Abandoned Mine: The third (and last) Carl Barks story featuring Flintheart Glomgold was about an abandoned gold mine being put for auction in Africa. Both Scrooge and Flintheart believed the mine to still have gold and Glomgold tried to prevent Scrooge from attending the auction. The story had an open ending as we never get to know who won the auction or if the mine had enough gold to be worth the trouble.
Always Identical Twins: Huey, Dewey and Louie naturally. It's especially evident in many of the comics storylines, as a lot of the time instead of their trademark red, blue and green the three of them wear identical black shirts.
Becoming the Mask: Has happened with Magica De Spell at least twice, each time under a relatively unknown author. A Gal for Gladstone (sometimes known as A Girl for Gladstone), by Carol & Pat McGreal, has her hex away Gladstone Gander's luck and then pretend to be an ordinary girl in order to get a shot at Scrooge's #1 Dime — she ends up sufficiently touched by Gladstone's sincere devotion to her that she ends up forfeiting the dime so she can save his life. Handled better, in some people's opinion, in Kari Korhonen's Date with a Munchkin, in which she kidnaps Daisy, takes on her shape, and pretends to be her, ending up chosing to stay at a Duckburg ball with Donald rather than go along with her original plan, willingly dispelling the illusion and leaving Donald because she can't bear to hurt Daisy by keeping him, and wondering to herself if what she got to feel during the facade actually makes up for the fact she still didn't get the dime.
Breakout Character: Scrooge McDuck started off as a supporting character / antagonist in a one-off Donald Duck story written by Carl Barks as a clear pastiche of Charles Dickens's A Christmas Carol. Fifty years later Donald Duck has shown trouble keeping his own title in publication, while Scrooge is the star of one of the two longest-running classic Walt Disney comic properties (along with the anthology Walt Disney's Comics and Stories).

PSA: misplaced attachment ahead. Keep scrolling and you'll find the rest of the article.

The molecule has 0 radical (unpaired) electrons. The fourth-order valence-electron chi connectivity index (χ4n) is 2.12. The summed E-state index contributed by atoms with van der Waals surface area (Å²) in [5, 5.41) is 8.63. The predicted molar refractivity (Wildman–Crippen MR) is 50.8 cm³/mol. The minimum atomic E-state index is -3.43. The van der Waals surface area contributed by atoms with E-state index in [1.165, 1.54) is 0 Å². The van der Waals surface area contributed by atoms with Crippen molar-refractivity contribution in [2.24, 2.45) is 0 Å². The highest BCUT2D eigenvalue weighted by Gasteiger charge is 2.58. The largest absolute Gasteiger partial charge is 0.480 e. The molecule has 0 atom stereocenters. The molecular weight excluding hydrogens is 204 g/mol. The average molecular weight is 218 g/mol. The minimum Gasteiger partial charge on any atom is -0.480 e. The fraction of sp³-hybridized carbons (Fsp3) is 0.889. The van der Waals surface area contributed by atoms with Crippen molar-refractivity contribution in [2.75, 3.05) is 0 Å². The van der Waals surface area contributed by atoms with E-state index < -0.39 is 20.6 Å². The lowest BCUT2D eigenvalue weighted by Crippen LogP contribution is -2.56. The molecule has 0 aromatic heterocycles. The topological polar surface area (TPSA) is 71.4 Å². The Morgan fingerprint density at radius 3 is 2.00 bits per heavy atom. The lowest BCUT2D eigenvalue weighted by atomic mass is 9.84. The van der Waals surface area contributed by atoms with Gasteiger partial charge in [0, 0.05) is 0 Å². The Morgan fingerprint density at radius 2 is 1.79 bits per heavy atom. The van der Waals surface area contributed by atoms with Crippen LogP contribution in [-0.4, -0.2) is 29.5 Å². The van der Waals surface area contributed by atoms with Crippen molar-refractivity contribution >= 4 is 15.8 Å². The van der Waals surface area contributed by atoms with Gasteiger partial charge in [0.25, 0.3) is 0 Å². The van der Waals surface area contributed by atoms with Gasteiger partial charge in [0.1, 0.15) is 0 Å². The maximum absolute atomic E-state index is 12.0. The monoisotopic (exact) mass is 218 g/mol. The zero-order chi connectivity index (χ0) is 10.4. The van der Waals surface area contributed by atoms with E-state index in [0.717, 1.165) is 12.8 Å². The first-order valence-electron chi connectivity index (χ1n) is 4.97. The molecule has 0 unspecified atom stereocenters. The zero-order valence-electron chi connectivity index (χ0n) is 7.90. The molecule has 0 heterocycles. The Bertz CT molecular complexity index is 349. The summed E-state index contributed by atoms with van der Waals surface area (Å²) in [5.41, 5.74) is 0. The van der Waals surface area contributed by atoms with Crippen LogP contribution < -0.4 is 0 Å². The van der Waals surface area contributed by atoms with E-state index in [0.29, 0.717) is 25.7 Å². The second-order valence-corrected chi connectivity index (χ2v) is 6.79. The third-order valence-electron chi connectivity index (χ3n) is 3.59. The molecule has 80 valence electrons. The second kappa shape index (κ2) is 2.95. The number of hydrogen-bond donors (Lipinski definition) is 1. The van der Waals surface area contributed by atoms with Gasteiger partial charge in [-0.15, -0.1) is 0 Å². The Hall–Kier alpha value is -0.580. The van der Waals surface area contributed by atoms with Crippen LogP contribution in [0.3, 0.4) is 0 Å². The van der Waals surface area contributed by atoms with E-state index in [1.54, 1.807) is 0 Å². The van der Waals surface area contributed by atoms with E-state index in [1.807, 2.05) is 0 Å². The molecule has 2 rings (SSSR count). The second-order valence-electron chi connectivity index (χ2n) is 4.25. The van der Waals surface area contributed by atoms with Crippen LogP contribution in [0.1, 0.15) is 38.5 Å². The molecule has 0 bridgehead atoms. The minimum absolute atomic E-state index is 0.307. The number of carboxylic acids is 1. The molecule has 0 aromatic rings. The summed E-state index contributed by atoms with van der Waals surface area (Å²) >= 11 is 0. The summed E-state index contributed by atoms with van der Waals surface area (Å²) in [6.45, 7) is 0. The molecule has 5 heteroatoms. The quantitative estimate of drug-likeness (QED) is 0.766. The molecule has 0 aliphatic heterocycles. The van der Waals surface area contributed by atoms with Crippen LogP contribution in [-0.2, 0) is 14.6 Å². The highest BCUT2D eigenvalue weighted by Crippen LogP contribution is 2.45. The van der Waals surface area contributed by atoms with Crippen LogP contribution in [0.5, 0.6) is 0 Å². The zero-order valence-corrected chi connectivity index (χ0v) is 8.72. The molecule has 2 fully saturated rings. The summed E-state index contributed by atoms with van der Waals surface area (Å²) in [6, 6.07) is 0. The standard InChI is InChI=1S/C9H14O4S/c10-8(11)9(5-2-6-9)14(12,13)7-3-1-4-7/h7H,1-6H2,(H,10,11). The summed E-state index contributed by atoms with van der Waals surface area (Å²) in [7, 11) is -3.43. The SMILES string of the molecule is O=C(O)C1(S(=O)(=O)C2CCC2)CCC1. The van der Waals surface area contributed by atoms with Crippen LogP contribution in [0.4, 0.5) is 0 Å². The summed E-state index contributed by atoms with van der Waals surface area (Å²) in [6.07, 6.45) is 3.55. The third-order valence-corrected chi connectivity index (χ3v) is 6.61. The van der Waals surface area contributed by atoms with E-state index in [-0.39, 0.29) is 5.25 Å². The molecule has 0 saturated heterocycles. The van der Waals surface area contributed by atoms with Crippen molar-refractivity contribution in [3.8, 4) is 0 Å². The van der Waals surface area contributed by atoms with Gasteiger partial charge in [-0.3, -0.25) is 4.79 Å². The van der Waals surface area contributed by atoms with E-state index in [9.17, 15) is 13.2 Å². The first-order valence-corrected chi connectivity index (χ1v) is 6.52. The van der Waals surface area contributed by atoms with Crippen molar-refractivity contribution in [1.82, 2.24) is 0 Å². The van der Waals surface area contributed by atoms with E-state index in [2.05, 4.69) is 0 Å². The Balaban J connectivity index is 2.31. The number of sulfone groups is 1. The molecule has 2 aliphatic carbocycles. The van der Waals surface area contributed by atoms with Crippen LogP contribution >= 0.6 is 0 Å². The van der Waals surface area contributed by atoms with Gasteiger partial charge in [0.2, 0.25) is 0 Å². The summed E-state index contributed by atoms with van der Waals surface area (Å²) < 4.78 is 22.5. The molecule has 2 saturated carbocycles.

Cannibal Tribe: These always show up in jungle or tropical island settings, especially in the older stories.
Celebrity Paradox: Some of Don's Hidden Mickeys refer to Mickey's real-life status as a fictional character, while the Ducks are "real" people. Take into account that Donald started off as Mickey's co-star in the cartoons, and you see how this fits.
Comic Book Time: Most apparent with Scrooge's history in the Klondike, which was perfectly plausible when Carl Barks introduced it in the comics but would've meant Scrooge was over a hundred by the time of DuckTales. Some Italian stories play with it to imply that he is effectively immortal. For example a story with Scrooge celebrating the New Year of 2000, has a brief flashback with him celebrating the New Year of 1900.
Convicted by Public Opinion: A recurring theme. In Pool Sharks by Barks, Donald lets a couple of kids use his brand new swimming pool. This leads to dozens of kids getting wind of it, using and ruining the pool, which leads to their parents getting worked up about accidents happening to their kids, which leads to Donald closing the pool without ever having gotten to use it, which leads to everyone hating Donald. To be frank, the people of Duckburg are dicks.